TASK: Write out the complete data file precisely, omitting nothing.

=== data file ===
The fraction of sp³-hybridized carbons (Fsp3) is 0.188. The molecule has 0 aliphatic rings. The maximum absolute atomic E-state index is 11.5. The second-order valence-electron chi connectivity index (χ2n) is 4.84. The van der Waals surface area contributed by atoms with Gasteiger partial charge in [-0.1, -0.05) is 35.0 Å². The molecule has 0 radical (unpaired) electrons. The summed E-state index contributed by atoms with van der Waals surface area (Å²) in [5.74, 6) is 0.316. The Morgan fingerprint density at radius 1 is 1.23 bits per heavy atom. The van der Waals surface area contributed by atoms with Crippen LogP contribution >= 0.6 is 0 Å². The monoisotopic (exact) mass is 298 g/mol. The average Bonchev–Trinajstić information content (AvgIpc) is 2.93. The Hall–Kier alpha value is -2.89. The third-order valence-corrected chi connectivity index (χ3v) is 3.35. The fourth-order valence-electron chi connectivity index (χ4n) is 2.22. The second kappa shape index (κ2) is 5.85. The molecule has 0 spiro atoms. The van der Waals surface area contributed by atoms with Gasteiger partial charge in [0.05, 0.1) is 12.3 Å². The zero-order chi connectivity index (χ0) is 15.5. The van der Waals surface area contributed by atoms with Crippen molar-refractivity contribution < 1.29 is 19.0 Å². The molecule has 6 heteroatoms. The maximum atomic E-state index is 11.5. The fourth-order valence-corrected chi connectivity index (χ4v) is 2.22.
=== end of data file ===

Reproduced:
The fraction of sp³-hybridized carbons (Fsp3) is 0.188. The molecule has 0 aliphatic rings. The maximum absolute atomic E-state index is 11.5. The second-order valence-electron chi connectivity index (χ2n) is 4.84. The van der Waals surface area contributed by atoms with Gasteiger partial charge in [-0.1, -0.05) is 35.0 Å². The molecule has 0 radical (unpaired) electrons. The summed E-state index contributed by atoms with van der Waals surface area (Å²) in [5.74, 6) is 0.316. The Morgan fingerprint density at radius 1 is 1.23 bits per heavy atom. The van der Waals surface area contributed by atoms with Crippen LogP contribution >= 0.6 is 0 Å². The monoisotopic (exact) mass is 298 g/mol. The average Bonchev–Trinajstić information content (AvgIpc) is 2.93. The Hall–Kier alpha value is -2.89. The third-order valence-corrected chi connectivity index (χ3v) is 3.35. The fourth-order valence-electron chi connectivity index (χ4n) is 2.22. The second kappa shape index (κ2) is 5.85. The molecule has 0 spiro atoms. The van der Waals surface area contributed by atoms with Gasteiger partial charge in [0.05, 0.1) is 12.3 Å². The zero-order chi connectivity index (χ0) is 15.5. The van der Waals surface area contributed by atoms with Crippen molar-refractivity contribution < 1.29 is 19.0 Å². The molecule has 6 heteroatoms. The maximum atomic E-state index is 11.5. The fourth-order valence-corrected chi connectivity index (χ4v) is 2.22.